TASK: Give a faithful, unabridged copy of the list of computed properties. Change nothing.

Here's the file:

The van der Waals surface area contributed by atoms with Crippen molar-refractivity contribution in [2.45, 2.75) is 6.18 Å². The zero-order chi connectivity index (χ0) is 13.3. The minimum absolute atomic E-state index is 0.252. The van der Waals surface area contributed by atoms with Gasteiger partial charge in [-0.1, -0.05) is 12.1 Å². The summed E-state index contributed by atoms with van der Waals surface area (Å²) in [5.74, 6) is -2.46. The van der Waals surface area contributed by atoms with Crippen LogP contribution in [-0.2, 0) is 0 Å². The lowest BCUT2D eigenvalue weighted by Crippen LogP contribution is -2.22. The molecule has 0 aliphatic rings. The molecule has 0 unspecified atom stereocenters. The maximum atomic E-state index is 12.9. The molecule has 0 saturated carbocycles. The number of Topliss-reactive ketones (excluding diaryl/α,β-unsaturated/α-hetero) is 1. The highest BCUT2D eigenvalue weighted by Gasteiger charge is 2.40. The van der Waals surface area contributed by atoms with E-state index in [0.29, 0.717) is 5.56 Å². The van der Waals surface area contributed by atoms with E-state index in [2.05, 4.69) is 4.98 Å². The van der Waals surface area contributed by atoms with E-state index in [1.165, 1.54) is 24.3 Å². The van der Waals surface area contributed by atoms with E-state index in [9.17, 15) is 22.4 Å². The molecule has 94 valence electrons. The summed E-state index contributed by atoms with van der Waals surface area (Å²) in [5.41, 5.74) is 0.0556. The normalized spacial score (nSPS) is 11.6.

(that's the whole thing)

The van der Waals surface area contributed by atoms with Crippen molar-refractivity contribution in [2.45, 2.75) is 6.18 Å². The zero-order chi connectivity index (χ0) is 13.3. The minimum absolute atomic E-state index is 0.252. The van der Waals surface area contributed by atoms with Gasteiger partial charge in [-0.1, -0.05) is 12.1 Å². The summed E-state index contributed by atoms with van der Waals surface area (Å²) in [5.74, 6) is -2.46. The van der Waals surface area contributed by atoms with Crippen LogP contribution in [-0.2, 0) is 0 Å². The lowest BCUT2D eigenvalue weighted by Crippen LogP contribution is -2.22. The molecule has 0 aliphatic rings. The molecule has 0 unspecified atom stereocenters. The maximum atomic E-state index is 12.9. The molecule has 0 saturated carbocycles. The number of Topliss-reactive ketones (excluding diaryl/α,β-unsaturated/α-hetero) is 1. The highest BCUT2D eigenvalue weighted by Gasteiger charge is 2.40. The van der Waals surface area contributed by atoms with E-state index in [0.29, 0.717) is 5.56 Å². The van der Waals surface area contributed by atoms with E-state index in [2.05, 4.69) is 4.98 Å². The van der Waals surface area contributed by atoms with E-state index in [1.165, 1.54) is 24.3 Å². The van der Waals surface area contributed by atoms with E-state index in [9.17, 15) is 22.4 Å². The molecule has 94 valence electrons. The summed E-state index contributed by atoms with van der Waals surface area (Å²) in [5.41, 5.74) is 0.0556. The normalized spacial score (nSPS) is 11.6.